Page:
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  1. Member
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    #1

    covered him with a barber's cape so that the guy's shirt won't get riddled with hair

    While at the barbershop...

    3 year old child: That guy isn't wearing a shirt.

    Parent: He is. You just can't see it because the barber covered him with a barber's cape so that the guy's shirt won't get riddled with hair.

    I feel the last phrase isn't how native speakers would put it. What's a better way?
    Not a teacher.

  2. Barb_D's Avatar
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    #2

    Re: covered him with a barber's cape so that the guy's shirt won't get riddled with h

    He is. You just can't see it under that cape that the barber put on him to keep his hair from getting all over his clothes. See how the hair he cut is all over the floor? And on his cape too. But not on his shirt.
    I'm not a teacher, but I write for a living. Please don't ask me about 2nd conditionals, but I'm a safe bet for what reads well in (American) English.

  3. VIP Member
    Interested in Language
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    #3

    Re: covered him with a barber's cape so that the guy's shirt won't get riddled with h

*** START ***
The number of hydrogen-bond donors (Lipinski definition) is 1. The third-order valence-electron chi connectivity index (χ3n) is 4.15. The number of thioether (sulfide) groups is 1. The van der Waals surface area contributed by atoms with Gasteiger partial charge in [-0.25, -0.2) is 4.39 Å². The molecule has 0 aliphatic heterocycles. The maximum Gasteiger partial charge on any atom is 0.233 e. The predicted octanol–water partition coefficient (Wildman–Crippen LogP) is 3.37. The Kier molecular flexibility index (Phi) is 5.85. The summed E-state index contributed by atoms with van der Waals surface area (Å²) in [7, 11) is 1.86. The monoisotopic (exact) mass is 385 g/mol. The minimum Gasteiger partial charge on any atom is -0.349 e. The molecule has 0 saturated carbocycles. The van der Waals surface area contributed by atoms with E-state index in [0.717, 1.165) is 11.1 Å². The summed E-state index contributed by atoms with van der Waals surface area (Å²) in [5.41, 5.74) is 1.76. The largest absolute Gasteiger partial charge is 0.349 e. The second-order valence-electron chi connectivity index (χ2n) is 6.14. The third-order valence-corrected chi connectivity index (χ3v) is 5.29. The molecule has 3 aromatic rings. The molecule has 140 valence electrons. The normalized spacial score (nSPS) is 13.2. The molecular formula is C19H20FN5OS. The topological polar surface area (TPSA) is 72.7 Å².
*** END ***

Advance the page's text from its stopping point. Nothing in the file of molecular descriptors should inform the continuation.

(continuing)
Something that's riddled is full of holes. This is not terribly likely to happen to a shirt under attack from drifting bits of hair.
    I am not a teacher.

  4. Editor, UsingEnglish.com
    English Teacher
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    #4

    Re: covered him with a barber's cape so that the guy's shirt won't get riddled with h

    I'd call it an apron. I'd use cape for something heavier.

  5. emsr2d2's Avatar
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    #5

    Re: covered him with a barber's cape so that the guy's shirt won't get riddled with h

    They're called capes where I get my hair cut. This is the Google Images page for "hairdresser's cape".
    Remember - if you don't use correct capitalisation, punctuation and spacing, anything you write will be incorrect.

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